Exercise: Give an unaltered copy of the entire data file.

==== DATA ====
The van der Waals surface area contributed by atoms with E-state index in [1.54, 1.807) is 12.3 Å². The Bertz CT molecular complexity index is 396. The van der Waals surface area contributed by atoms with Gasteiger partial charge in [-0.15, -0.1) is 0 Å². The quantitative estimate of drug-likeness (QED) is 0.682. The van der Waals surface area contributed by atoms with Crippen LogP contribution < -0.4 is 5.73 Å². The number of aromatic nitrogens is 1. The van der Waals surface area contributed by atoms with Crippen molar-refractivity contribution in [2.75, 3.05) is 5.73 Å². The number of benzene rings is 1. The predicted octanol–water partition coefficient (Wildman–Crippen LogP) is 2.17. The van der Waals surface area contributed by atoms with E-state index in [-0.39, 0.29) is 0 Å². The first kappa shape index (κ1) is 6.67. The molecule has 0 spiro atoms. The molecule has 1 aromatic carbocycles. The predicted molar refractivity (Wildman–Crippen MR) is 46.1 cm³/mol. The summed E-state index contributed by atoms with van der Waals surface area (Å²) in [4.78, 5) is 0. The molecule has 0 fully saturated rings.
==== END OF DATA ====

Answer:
The van der Waals surface area contributed by atoms with E-state index in [1.54, 1.807) is 12.3 Å². The Bertz CT molecular complexity index is 396. The van der Waals surface area contributed by atoms with Gasteiger partial charge in [-0.15, -0.1) is 0 Å². The quantitative estimate of drug-likeness (QED) is 0.682. The van der Waals surface area contributed by atoms with Crippen LogP contribution < -0.4 is 5.73 Å². The number of aromatic nitrogens is 1. The van der Waals surface area contributed by atoms with Crippen molar-refractivity contribution in [2.75, 3.05) is 5.73 Å². The number of benzene rings is 1. The predicted octanol–water partition coefficient (Wildman–Crippen LogP) is 2.17. The van der Waals surface area contributed by atoms with E-state index in [-0.39, 0.29) is 0 Å². The first kappa shape index (κ1) is 6.67. The molecule has 0 spiro atoms. The molecule has 1 aromatic carbocycles. The predicted molar refractivity (Wildman–Crippen MR) is 46.1 cm³/mol. The summed E-state index contributed by atoms with van der Waals surface area (Å²) in [4.78, 5) is 0. The molecule has 0 fully saturated rings.